He remarked that the statistical/graphical illustrations in the presentation depicting average figures did not reflect the real situation. One needed to resort to the density distribution mechanism found in the bell curve for better illustration.

Mr Phillips agreed with this observation and committed to addressing this in future presentations.

Mr Du Toit remarked on filling positions at the municipalities with the right capacity, that the real challenge lay in training municipal officers and one needed to reflect this against the background of the public service.

Mr Du Toit said there was a need to resolve the issue of a single public service. Would central control and deployment solve the problem of skill shortage? Perhaps the answer was in the employment of more hands by management and oversight by locally elected politicians and audit committees and that these politicians took responsibility and be held accountable.
Mr Du Toit decried the statistics on the number of departments that had not carried out the self-assessment function, particularly departments located in provinces where the requisite skill was available. This was an issue that needed to be addressed urgently.

Mr Du Toit noted with dismay that the statistics on Home Affairs showed it had the highest percentage of complaints about undignified treatment of applicants and a complaint management system. There was obviously an attitudinal and management problem and this signalled a shortcoming on the systematic approach to management.

Mr Du Toit asked what the target was for turnaround times at the various service delivery departments.

Mr Du Toit noted that there was a problem with the supervision of management and an evident disconnect between the Minister and managerial positions. This was an issue that needed to be addressed both by the department and by Parliament through legislative interventions.

Mr C Msimang (IFP) remarked that the department’s presentation was well received and showed marked improvements on the part of the government.

Mr Msimang asked whether there was an oversight committee to which the department reported.

Mr Phillips responded that reports were presented to Cabinet, the Forum of South African Management Committee, the Provincial Executive Council and the Forum of South African Directors General.

Mr Msimang asked how issues raised in the DPME’s report were addressed with other departments. How could the Committee support the department?

Mr Phillips replied that the department consulted widely with other departments and brought issues to their notice that had to be addressed. The mid-term review was a result of intensive collaboration with other departments. The DPME had been engaged with the Appropriations Committee, to whom it reported, with a common interest to see overall improvement in the performance of the government. The department provided this committee with information and the committee in turn took up issues with departments on oversight and monitoring visits. It was important that this collaboration still respected the independence of the Parliament.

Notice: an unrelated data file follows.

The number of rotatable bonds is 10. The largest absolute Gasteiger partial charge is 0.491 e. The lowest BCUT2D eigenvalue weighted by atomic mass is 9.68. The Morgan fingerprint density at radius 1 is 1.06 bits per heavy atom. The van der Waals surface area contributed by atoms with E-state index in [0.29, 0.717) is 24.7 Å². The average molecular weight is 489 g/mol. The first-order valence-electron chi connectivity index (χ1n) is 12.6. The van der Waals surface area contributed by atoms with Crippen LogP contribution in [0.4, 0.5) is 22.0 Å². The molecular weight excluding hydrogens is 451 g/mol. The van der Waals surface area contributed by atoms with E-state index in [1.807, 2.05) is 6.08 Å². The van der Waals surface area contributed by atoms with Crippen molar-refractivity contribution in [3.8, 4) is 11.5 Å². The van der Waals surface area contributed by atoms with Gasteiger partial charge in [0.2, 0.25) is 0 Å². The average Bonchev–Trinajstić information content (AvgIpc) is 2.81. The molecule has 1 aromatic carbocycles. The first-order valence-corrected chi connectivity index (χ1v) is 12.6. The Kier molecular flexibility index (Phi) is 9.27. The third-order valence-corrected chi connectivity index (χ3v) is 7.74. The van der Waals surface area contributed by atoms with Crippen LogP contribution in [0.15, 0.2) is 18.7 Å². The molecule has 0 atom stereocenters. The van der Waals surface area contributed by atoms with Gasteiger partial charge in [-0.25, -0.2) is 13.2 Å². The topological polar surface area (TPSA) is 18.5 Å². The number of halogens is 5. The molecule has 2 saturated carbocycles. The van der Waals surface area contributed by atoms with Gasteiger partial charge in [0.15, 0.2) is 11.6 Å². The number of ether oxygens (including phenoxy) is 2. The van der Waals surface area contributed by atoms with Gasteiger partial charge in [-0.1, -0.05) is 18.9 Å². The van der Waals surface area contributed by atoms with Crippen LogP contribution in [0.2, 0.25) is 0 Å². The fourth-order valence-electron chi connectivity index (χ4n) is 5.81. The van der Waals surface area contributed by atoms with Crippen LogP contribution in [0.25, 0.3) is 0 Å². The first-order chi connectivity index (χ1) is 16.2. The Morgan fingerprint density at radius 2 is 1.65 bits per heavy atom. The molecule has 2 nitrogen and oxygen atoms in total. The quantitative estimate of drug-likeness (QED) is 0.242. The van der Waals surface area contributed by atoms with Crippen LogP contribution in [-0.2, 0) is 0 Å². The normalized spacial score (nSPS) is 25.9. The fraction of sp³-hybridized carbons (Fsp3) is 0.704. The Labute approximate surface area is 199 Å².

Ms J Maluleke (ANC) noted that although there seemed to be improvement in the educational sector, the real challenge particularly in the rural areas related to the poor quality of teaching. Most of the teachers in the rural areas had only Matric qualifications.

Ms Maluleke remarked that although the no fee schools were a welcome idea, the distribution of funds to schools at the right timing needed to be addressed.

Ms Maluleke noted with discontent that it was unfair that the government discouraged youths who tried to create job opportunities for themselves, with oppressive regulations. It was more ideal to integrate these youths into the system.

Ms Maluleke questioned how the department ensured the provincial governments carried out their duties.

Ms M Mohale (ANC) asked whether the plans to train teachers included training for teachers who taught at special schools and for teachers that had physical challenges.

Ms Mohale asked what was being done by the Department of Health to close the gap on the shortage of healthcare professionals.

Ms Nolwazi Gasa, DPME Deputy Director General:
Outcomes Monitoring and Evaluation, replied that for the first time in August 2011, the Department of Health put forward a human resource strategy that clearly mapped out its strategy on acquiring healthcare professionals. Firstly, in the short term, the strategy translated to targeted agreements with Departmental heads and educational institutions on training of healthcare professionals. In this regard, an agreement had been entered into with Wits University for the specific training of medical doctors. Other universities had been targeted. Secondly, the Department of Health planned to enter into bilateral agreements for the training of medical personnel. In this regard, it had entered an agreement with Cuba to train in excess of 1 000 doctors yearly. Thirdly, the Department of Health planned to reengineer the primary health care system and shift focus from hospital based care to preventive health care. Outreach teams had been formed at school level to target issues such as oral healthcare, sex education and vaccinations. There had been deployment of healthcare teams at ward levels in municipalities and district based clinical approach – targeting districts with high infant and maternal mortality rates had commenced.